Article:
CT: Bank Employee Sentenced to 18 Months in Prison for Stealing More Than $100K from Customer Accounts
The bank was not identified in court documents. Do consumers want to know what bank so they can evaluate whether a bank has sufficient infosecurity checks in place to protect their money and accounts? Withholding the names of victim banks or businesses protects those entities, but does not serve consumers well.
Deirdre M. Daly, United States Attorney for the District of Connecticut, announced that ALEXANDER ALVAREZ, 33, of East Lyme, was sentenced Friday by U.S. District Judge Michael P. Shea in Hartford to 18 months of imprisonment, followed by four years of supervised release, for stealing more $100,000 from customers of the bank where he was employed.
According to court documents and statements made in court, from January 2012 to February 2013, ALVAREZ was employed as a Financial Service Representative for a bank in Newington. While employed at the bank, ALVAREZ identified accounts that had little banking activity. He then caused the mailing address for the accounts he targeted to be changed from the owner’s address to a fraudulent address so that transactions in the accounts would not be immediately discovered by the account owner. ALVAREZ then created fraudulent transfer slips causing the funds to be transferred to another account that he believed was dormant, or to an account that he directly controlled, or to be issued in a bank check. Once the funds were transferred from the owner’s account, ALVAREZ withdrew the funds from the bank in cash or via an ATM card, or transferred them to his personal banking account.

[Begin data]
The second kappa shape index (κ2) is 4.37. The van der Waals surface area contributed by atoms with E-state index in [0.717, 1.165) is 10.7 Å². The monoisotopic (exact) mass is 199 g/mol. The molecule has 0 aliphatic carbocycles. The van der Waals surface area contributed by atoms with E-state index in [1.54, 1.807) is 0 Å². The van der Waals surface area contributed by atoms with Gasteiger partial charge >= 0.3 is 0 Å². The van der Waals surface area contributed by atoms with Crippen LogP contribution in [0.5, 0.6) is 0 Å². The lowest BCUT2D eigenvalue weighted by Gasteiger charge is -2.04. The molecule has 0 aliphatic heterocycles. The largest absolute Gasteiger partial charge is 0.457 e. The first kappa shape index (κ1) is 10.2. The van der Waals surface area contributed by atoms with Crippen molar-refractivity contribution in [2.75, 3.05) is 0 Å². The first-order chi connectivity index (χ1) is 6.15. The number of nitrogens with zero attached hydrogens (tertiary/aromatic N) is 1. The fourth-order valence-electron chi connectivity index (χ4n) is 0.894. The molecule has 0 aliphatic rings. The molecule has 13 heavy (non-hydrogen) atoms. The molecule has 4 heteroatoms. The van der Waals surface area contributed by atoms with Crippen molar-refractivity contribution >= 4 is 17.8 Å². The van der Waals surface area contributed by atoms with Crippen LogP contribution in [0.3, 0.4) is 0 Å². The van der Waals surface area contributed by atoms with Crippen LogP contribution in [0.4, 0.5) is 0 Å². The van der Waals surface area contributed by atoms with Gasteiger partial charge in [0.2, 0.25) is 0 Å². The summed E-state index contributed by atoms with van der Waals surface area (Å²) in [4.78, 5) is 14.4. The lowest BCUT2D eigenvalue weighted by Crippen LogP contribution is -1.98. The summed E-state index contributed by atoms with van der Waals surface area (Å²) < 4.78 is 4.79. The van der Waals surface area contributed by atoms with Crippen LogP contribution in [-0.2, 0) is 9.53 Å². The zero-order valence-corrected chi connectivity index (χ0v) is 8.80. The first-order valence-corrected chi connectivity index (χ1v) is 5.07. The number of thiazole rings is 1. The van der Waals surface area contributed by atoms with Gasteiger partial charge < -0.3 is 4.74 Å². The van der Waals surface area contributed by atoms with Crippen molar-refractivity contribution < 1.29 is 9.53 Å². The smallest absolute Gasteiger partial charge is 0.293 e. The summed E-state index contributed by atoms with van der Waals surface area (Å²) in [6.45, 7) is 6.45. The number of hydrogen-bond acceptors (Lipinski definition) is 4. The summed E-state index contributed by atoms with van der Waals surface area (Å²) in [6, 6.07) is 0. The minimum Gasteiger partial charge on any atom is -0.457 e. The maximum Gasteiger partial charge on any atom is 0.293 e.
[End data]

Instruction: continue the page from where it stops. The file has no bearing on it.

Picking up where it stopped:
ALVAREZ stole $100,806.85 from one bank customer and $11,137.01 from a second bank customer. He was ordered to pay full restitution, plus interest, to the bank.
On April 21, 2015, ALVAREZ pleaded guilty to one count of bank fraud.
This matter was investigated by the Connecticut Financial Crimes Task Force, the Stratford Police Department and the Greenwich Police Department. The case was prosecuted by Assistant U.S. Attorney Ray Miller.
SOURCE: U.S. Attorney’s Office, District of Connecticut